Design and Development of Long Circulating Liposomal Daunorubicin for In Vivo Targeting of Solid Tumors: DaunoXome®

  • Eric A. Forssen
  • Richard T. Proffitt
Part of the Biotechnology Intelligence Unit book series (BIOIU)


This chapter reviews the formulation research, development, and characterization of a tumor-targeting daunorubicin liposome preparation with a long circulating half-life (DaunoXome®). The identification of liposome formulations capable of delivering their contents to solid tumors in vivo made use of an active loading technique for high efficiency entrapment of the gamma emitter, 111In. With this approach, an array of lipid compositions and physical characteristics (size, phase transition temperature, surface charge, etc.) were evaluated in vivo for their capabilities to remain intact for prolonged periods while in the circulation but able to release their entrapped contents when delivered to solid tumors. During these investigations, it was found that liposomes composed of distearoylphosphatidylcholine (DSPC): cholesterol in a 2:1 mole ratio and with diameters less than too nm are particularly effective for maximizing tumor uptake. In clinical studies involving nearly 400 patients, these 111In liposomes were used to image successfully a variety of primary cancers and their metastases. Tumors imaged in these studies include: breast, prostate, colon, kidney, cervix, thyroid, larynx, lung (small cell and non-small cell), lymphomas (malignant and Hodgkin’s), sarcomas (soft tissue and Kaposi’s). Of particular interest was the finding that secondary tumors (presumably metastases) imaged more intensely than did primary tumors, suggesting that secondary tumors may be more efficient at accumulating materials entrapped within these liposomes. This formulation served as a model for development of liposome drug-carrier systems designed to target antineoplastic agents to solid tumors in vivo.Anthracyclines became an early focus of this work since it had been demonstrated previously that the formulation of these compounds into liposomes resulted in lower toxicities for this drug class. As we will discuss, daunorubicin was selected over other anthracyclines for liposome development for several reasons, including a lower rate of cumulative cardiotoxicity and a level of cytotoxicity against tumor cells comparable to or greater than that of doxorubicin. Preclinical investigations indicate that DaunoXome increases in vivo daunorubicin tumor delivery by about 10-fold over free drug, yielding a comparable increase in therapeutic efficacy. Investigations on the modes of delivery and of action indicate that DaunoXome arrives at and accumulates within tumor cells in an intact form. As with the tumor imaging preparation, it appears that DaunoXome extravasates selectively into solid tumors through discontinuities in the capillary beds in the tumor neovasculature. Once within tumor cells, the liposomes release the drug over a prolonged period (36 h or more), providing sustained, high levels of cytotoxic material. HIV-positive patients tolerate DaunoXome well and it compares favorably with the typical therapy of ABV (doxorubicin, bleomycin, vincristine), demonstrating reduced toxicity while retaining comparable antitumor activity. Several countries, including the United States, have approved DaunoXome for use in treating Kaposi’s sarcoma in HIV-positive patients. In this chapter, we report on the formulation development, preclinical and clinical investigations of DaunoXome.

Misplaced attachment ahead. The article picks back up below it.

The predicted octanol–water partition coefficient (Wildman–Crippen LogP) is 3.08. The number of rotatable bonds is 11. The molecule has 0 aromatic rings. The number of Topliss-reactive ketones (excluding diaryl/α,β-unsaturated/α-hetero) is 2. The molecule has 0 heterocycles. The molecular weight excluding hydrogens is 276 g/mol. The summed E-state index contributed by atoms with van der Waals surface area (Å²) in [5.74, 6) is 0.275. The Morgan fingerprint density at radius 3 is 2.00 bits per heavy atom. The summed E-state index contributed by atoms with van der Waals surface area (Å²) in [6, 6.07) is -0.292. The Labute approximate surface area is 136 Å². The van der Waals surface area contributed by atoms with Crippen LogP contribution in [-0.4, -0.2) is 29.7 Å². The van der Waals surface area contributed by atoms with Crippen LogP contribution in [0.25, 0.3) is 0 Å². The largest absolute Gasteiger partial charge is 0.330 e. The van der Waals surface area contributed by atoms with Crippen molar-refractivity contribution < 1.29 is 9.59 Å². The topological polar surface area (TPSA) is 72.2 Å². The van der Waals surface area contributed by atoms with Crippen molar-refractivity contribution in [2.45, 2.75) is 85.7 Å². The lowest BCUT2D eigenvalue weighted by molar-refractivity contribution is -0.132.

Free Drug Phospholipid Vesicle Small Unilamellar Vesicle Liposomal Daunorubicin Angular Correlation Study 
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© Springer-Verlag Berlin Heidelberg 1998

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  • Eric A. Forssen
  • Richard T. Proffitt

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